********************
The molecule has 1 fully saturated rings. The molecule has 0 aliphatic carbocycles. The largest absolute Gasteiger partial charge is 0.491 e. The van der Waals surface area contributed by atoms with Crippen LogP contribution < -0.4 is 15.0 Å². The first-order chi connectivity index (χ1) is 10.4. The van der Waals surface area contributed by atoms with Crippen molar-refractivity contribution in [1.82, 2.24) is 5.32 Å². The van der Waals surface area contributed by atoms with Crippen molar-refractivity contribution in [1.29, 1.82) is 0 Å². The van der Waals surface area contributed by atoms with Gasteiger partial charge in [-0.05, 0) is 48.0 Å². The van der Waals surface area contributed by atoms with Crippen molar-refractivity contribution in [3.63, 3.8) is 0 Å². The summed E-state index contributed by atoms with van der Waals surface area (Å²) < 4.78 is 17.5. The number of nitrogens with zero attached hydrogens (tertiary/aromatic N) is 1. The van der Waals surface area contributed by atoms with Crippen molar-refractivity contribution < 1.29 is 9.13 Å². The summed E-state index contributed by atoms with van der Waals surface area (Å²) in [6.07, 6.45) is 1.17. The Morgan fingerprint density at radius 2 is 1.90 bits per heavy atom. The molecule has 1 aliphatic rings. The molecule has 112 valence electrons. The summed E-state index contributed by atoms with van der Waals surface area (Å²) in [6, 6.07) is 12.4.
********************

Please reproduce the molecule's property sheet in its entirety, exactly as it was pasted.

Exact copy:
The molecule has 1 fully saturated rings. The molecule has 0 aliphatic carbocycles. The largest absolute Gasteiger partial charge is 0.491 e. The van der Waals surface area contributed by atoms with Crippen LogP contribution < -0.4 is 15.0 Å². The first-order chi connectivity index (χ1) is 10.4. The van der Waals surface area contributed by atoms with Crippen molar-refractivity contribution in [1.82, 2.24) is 5.32 Å². The van der Waals surface area contributed by atoms with Crippen molar-refractivity contribution in [1.29, 1.82) is 0 Å². The van der Waals surface area contributed by atoms with Gasteiger partial charge in [-0.05, 0) is 48.0 Å². The van der Waals surface area contributed by atoms with Crippen molar-refractivity contribution in [3.63, 3.8) is 0 Å². The summed E-state index contributed by atoms with van der Waals surface area (Å²) < 4.78 is 17.5. The number of nitrogens with zero attached hydrogens (tertiary/aromatic N) is 1. The van der Waals surface area contributed by atoms with Crippen molar-refractivity contribution < 1.29 is 9.13 Å². The summed E-state index contributed by atoms with van der Waals surface area (Å²) in [6.07, 6.45) is 1.17. The Morgan fingerprint density at radius 2 is 1.90 bits per heavy atom. The molecule has 1 aliphatic rings. The molecule has 112 valence electrons. The summed E-state index contributed by atoms with van der Waals surface area (Å²) in [6, 6.07) is 12.4.